3) The Java platform has not matured from pcode to machine code due to ideologues/zealots; the performance penalty is unacceptable.
4) The underlying XML looks pretty terrible. Do you obfuscate for a profession? A simpler format would be easier to interface with, and provide transparency for other programs and be less error prone.
5) There's a zillion other problems, not half of them will be documented in these forums.
To Adobe: I do not appreciate the time and money you have wasted on the part of developers working for companies and organizations -- small and large -- around the world, including our federal government, due to such abysmal design. Shame on you. Get to work. Clean house.
It appears you've posted this right after getting frustrated by the program.
I do agree with the essence of what you write concerning documentation and the overall "working" of the program which from time to time really makes one want to smash things. On the other hand, this still is the only suite that provides the ability to design pdfs and generate them using only a few simple steps.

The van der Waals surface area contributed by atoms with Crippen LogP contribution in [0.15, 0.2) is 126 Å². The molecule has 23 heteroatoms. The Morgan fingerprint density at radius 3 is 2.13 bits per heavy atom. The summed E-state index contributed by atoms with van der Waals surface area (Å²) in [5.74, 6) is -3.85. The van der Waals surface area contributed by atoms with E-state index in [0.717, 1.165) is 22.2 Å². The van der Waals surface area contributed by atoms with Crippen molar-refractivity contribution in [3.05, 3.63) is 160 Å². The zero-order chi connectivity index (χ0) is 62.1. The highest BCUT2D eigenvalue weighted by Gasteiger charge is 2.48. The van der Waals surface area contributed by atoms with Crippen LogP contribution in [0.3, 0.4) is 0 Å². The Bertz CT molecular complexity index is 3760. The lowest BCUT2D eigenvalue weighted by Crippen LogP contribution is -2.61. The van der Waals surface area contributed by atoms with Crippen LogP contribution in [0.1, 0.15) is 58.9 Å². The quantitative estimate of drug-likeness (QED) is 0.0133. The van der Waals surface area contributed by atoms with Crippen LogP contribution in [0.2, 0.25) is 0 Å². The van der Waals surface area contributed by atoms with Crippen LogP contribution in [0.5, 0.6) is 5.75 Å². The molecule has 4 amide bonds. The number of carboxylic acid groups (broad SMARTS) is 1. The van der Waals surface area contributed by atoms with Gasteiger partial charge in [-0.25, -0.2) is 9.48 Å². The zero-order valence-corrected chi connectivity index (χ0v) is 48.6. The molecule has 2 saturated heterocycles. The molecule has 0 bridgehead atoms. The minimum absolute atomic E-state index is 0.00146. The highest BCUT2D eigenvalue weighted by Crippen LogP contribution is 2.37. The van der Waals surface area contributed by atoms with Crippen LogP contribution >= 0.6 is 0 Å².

On the other hand you're overreacting bigtime
Hyperbole aside, from the points you raise it's clear you're a developer who is looking at Designer through a programmer's lens. Designer was created to try and make the simple stuff simple and the hard stuff possible. It is intended to be used by two types of users - developers (for the hard stuff) and form authors (for the simple stuff). It also tries to shift as much as it can from the "hard stuff" basket into the "easy stuff" basket. No matter how easy you try to make it though, some stuff just remains hard. That's just reality.
Try taking your programmer hat off and pretending you’re a form author. Imagine someone capable of creating MS-Office macros but with no formal training in programming. To them, PIC format and FormCalc are an attractive and simpler option.